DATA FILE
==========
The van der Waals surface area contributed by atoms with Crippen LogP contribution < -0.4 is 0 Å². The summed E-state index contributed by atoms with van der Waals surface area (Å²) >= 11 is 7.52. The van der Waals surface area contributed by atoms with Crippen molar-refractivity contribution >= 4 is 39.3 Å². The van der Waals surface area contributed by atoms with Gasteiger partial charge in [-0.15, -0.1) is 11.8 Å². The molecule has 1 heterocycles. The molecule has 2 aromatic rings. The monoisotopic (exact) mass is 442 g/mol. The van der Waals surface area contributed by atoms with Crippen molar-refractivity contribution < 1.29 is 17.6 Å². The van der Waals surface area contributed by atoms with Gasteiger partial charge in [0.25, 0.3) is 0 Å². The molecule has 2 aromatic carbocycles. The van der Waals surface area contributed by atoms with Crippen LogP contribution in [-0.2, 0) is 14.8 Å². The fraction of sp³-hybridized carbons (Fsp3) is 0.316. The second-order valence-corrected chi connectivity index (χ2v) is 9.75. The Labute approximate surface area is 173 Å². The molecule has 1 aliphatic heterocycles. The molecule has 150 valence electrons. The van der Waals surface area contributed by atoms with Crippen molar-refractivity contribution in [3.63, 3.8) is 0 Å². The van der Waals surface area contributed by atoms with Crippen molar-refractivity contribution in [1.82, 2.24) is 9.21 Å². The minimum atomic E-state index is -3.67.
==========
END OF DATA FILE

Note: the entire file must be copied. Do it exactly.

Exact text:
The van der Waals surface area contributed by atoms with Crippen LogP contribution < -0.4 is 0 Å². The summed E-state index contributed by atoms with van der Waals surface area (Å²) >= 11 is 7.52. The van der Waals surface area contributed by atoms with Crippen molar-refractivity contribution >= 4 is 39.3 Å². The van der Waals surface area contributed by atoms with Gasteiger partial charge in [-0.15, -0.1) is 11.8 Å². The molecule has 1 heterocycles. The molecule has 2 aromatic rings. The monoisotopic (exact) mass is 442 g/mol. The van der Waals surface area contributed by atoms with Crippen molar-refractivity contribution < 1.29 is 17.6 Å². The van der Waals surface area contributed by atoms with Gasteiger partial charge in [0.25, 0.3) is 0 Å². The molecule has 2 aromatic carbocycles. The van der Waals surface area contributed by atoms with Crippen LogP contribution in [-0.2, 0) is 14.8 Å². The fraction of sp³-hybridized carbons (Fsp3) is 0.316. The second-order valence-corrected chi connectivity index (χ2v) is 9.75. The Labute approximate surface area is 173 Å². The molecule has 1 aliphatic heterocycles. The molecule has 150 valence electrons. The van der Waals surface area contributed by atoms with Crippen molar-refractivity contribution in [3.63, 3.8) is 0 Å². The van der Waals surface area contributed by atoms with Crippen molar-refractivity contribution in [1.82, 2.24) is 9.21 Å². The minimum atomic E-state index is -3.67.